Privacy Act sets boundaries for personal data collection
Businesses operate in a very active, transparent, fast paced business environment where emails, social media interaction, websites, online shopping etc are an everyday occurrence. The Privacy Act 1993 promotes and protects individual privacy and imposes controls on the collection, use and disclosure of personal information.
To be effective in running a business we need to have access to relevant, accurate and timely information. The way data is collected and the information used must meet specific legal requirements.
Businesses retain information on employees, customers or member groups. Much of this is personal and confidential - eg names, contact details, email addresses - and as such, is subject to the Privacy Act legislation designed to protect individuals from misuse of personal information by others. It gives them the right to see their personal information and prevents it being processed if it is likely to cause damage or distress. In addition it lays down rules for how that information may be used.
"Personal information" is any information about an individual (a living natural person) as long as that individual can be identified. The Privacy Act identifies 12 distinct principles in relation to privacy protection - here are three examples:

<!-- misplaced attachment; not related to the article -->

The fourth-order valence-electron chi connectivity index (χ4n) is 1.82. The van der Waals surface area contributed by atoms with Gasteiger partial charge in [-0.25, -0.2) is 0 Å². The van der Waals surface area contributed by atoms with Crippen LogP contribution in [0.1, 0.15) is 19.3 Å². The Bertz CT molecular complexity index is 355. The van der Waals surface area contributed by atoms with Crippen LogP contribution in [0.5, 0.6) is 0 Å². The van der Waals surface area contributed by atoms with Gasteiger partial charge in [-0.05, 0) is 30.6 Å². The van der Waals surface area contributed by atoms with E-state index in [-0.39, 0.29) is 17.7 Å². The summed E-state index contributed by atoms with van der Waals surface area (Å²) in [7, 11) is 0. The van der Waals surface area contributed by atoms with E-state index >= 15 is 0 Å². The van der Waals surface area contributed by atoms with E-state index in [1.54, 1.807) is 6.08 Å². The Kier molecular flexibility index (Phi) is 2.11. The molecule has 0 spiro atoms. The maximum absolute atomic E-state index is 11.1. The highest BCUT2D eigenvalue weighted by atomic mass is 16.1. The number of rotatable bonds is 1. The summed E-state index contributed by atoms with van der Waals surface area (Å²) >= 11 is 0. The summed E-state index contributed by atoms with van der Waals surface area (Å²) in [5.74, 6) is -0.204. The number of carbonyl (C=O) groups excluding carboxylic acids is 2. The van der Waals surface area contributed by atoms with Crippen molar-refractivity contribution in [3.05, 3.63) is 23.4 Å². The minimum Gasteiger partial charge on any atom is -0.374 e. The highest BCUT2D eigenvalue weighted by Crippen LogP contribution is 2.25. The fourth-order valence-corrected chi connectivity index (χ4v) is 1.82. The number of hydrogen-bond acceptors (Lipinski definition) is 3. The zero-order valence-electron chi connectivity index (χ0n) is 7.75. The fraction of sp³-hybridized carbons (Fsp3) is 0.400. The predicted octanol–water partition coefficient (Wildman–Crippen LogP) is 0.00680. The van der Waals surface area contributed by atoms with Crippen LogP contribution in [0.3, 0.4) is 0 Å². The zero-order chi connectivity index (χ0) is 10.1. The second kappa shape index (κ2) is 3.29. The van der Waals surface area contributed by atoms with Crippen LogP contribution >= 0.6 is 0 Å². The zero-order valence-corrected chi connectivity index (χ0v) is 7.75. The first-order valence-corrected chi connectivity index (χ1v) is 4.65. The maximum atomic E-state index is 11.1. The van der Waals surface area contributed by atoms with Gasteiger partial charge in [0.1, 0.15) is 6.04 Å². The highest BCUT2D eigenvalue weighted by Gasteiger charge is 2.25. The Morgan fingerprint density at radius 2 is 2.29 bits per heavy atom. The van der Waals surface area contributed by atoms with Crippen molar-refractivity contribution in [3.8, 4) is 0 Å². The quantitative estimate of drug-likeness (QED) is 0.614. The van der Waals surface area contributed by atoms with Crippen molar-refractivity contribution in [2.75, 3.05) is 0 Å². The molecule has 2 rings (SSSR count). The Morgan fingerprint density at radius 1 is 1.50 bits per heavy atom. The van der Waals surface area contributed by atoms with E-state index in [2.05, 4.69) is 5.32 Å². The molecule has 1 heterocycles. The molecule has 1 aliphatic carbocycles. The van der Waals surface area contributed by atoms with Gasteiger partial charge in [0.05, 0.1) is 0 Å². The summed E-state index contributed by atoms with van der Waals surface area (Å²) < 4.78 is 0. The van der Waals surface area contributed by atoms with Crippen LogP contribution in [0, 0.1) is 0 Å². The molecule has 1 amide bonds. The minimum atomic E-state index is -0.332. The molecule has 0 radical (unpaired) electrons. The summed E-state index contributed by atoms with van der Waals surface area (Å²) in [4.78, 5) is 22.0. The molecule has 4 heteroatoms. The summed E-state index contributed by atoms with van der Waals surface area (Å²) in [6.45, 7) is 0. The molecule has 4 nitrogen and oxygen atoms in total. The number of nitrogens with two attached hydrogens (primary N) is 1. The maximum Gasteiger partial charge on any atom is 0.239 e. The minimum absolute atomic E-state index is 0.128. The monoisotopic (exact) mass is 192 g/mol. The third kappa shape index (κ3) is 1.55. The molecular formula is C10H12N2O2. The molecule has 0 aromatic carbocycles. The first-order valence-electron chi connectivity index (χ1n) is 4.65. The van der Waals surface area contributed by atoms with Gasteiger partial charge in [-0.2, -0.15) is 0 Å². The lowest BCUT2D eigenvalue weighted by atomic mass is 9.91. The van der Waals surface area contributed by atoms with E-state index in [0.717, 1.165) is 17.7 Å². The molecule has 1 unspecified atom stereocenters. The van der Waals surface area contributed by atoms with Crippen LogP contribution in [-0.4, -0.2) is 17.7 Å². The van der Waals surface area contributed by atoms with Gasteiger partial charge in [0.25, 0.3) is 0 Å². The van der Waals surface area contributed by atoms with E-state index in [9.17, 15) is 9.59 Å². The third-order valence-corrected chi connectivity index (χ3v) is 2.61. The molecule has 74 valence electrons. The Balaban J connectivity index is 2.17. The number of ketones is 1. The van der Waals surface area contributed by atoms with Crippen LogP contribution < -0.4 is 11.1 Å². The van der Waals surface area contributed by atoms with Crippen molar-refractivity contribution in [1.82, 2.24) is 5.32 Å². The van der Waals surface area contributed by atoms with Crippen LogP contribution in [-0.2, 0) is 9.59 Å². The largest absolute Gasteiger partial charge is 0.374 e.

Purpose of collection of personal information
Information must be collected for a lawful purpose and necessary for that purpose.
Source of personal information
Personal information must be collected directly from the individual concerned - with some exceptions including where the information is publicly available or where the individual has authorised its collection.
Collection of information
Where information is collected from an individual that individual must be aware of several specific matters including that the information is being collected and the purpose for which it is being collected.